BlackBerry developer Research in Motion will fire nearly a third of its 16,500 employees in a bid to stay alive for another nine months so that it can finally launch the BlackBerry 10.
RIM CEO Thorsten Heins Thursday said he would "work aggressively" to save the Waterloo, Ontario, company, as it reported worse-than-expected first-quarter results.
Despite the loss, RIM said it had more than $2.2 billion in cash and investments. That, plus the trimdown, ought to be enough to save the company from collapse, Heins said.
The new RIM boss will have to appear before shareholders for the first time July 10 at the annual meeting, where activist shareholders like Jaguar Financial of Toronto and Omega Advisers of New York may argue for sale of the company in total or in parts.
"Our top priority going forward is the successful launch of the BlackBerry 10," said Heins, 54, who took over at RIM in January, when founding CEOs Mike Lazaridis and Jim Balsillie were forced out after continued losses.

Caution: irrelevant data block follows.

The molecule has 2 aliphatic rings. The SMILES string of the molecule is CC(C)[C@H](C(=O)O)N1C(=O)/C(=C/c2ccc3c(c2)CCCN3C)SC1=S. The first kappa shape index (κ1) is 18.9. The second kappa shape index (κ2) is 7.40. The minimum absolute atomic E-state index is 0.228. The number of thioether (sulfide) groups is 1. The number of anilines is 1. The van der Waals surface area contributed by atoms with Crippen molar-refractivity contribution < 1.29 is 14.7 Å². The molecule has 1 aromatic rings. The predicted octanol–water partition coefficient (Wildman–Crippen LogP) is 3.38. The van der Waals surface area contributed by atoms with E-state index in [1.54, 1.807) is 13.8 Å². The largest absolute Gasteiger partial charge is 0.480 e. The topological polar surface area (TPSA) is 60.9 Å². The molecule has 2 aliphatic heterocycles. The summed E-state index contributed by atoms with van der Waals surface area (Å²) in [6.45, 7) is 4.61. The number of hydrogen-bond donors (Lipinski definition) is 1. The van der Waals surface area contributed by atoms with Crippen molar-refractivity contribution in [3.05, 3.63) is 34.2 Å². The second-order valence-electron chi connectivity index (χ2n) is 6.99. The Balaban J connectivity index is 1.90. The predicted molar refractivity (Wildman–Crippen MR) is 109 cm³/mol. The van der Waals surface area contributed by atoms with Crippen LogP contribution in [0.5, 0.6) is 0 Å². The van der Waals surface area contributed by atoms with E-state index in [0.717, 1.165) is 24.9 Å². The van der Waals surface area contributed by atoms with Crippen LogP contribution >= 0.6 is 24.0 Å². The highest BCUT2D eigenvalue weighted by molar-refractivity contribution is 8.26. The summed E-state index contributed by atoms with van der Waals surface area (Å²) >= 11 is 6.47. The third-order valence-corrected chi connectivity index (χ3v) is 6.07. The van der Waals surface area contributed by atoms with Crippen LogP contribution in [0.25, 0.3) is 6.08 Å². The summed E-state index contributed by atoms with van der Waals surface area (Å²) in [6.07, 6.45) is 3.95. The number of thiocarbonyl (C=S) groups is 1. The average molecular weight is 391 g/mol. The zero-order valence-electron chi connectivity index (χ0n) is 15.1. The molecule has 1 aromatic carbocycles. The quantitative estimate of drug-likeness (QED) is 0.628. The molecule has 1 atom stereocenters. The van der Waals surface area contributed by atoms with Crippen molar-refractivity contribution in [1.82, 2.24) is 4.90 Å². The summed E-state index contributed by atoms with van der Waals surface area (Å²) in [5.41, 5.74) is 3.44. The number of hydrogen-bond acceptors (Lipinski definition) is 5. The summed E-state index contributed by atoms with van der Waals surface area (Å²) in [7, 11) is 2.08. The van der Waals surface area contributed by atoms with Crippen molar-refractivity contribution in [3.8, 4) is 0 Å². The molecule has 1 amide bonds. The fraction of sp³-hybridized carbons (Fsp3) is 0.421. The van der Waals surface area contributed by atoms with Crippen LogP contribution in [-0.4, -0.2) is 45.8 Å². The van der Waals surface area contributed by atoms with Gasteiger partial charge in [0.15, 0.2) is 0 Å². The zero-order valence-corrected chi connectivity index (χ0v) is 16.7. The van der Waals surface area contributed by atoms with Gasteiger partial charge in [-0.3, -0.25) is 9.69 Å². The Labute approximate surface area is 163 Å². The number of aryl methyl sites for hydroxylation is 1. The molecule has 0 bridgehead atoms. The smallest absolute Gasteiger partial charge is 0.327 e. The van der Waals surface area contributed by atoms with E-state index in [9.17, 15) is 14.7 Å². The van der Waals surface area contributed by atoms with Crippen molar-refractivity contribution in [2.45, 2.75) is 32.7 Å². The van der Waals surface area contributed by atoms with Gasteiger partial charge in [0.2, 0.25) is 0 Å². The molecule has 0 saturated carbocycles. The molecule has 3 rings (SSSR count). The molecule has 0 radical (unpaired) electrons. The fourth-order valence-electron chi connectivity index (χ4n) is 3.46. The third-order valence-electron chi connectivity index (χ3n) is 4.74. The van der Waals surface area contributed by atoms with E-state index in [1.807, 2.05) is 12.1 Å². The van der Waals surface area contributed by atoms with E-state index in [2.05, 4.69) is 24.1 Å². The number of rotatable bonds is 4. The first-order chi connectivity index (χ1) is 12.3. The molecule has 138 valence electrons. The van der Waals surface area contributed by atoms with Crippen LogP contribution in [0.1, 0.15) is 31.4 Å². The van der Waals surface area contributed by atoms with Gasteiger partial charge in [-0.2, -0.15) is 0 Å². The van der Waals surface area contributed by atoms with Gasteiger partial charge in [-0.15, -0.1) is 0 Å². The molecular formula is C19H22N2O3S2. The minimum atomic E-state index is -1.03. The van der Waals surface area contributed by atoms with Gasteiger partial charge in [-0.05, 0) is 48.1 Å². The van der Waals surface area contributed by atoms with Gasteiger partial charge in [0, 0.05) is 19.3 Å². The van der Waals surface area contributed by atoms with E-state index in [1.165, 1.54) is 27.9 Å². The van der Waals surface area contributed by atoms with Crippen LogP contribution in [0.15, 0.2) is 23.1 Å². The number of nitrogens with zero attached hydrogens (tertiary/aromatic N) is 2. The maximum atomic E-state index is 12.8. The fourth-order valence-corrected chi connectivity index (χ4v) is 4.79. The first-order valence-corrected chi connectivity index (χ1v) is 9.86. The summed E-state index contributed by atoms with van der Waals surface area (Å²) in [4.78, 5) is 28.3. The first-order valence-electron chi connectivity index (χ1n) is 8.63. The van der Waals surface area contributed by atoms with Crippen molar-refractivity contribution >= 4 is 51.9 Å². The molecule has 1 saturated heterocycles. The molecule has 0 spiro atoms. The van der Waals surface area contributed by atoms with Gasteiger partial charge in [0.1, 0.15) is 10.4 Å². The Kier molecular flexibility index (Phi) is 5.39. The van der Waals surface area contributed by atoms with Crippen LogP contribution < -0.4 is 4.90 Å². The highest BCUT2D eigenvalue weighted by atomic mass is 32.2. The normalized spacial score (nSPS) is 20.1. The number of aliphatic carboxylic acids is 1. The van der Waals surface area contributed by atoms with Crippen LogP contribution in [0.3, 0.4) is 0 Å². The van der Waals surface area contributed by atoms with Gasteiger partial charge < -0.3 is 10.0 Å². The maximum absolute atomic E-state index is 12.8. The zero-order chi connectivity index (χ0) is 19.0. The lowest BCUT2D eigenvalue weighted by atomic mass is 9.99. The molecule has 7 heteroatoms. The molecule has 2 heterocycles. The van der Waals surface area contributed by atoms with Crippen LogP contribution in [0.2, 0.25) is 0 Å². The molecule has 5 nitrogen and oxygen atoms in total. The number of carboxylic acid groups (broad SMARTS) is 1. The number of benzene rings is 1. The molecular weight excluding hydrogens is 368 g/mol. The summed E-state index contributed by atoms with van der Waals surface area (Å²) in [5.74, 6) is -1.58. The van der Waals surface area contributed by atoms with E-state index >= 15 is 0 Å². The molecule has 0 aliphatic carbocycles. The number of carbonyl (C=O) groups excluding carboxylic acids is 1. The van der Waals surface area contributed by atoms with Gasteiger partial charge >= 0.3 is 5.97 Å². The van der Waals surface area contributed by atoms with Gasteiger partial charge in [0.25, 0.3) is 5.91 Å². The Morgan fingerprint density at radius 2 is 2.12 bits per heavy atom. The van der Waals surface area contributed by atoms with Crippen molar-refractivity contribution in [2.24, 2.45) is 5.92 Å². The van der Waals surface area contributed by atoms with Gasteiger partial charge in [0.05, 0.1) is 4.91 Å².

Heins had previously taken charges in the fourth quarter for restructuring and warned of a first-quarter loss. The company reported a loss of $518 million or 99 cents a share, compared with prior-year net income of $695 million or $1.33 a year ago.
Revenue plunged 43 percent to $2.8 billion from the year-earlier quarter and another 33 percent from the previous quarter, as customers run away from BlackBerrys and bought rival smartphones from Apple (Nasdaq: AAPL), the world's most valuable technology company, and Samsung Electronics (Seoul: 005930).
Heins said the company expects to incur an additional $350 million in restructuring charges by the end of the next fiscal year.
The worse-than-expected results sent RIM shares down more than 18 percent after hours to $7.42, after losing a nickel and closing at $9.13 in regular trading. The shares have lost about 75 percent in the past year.
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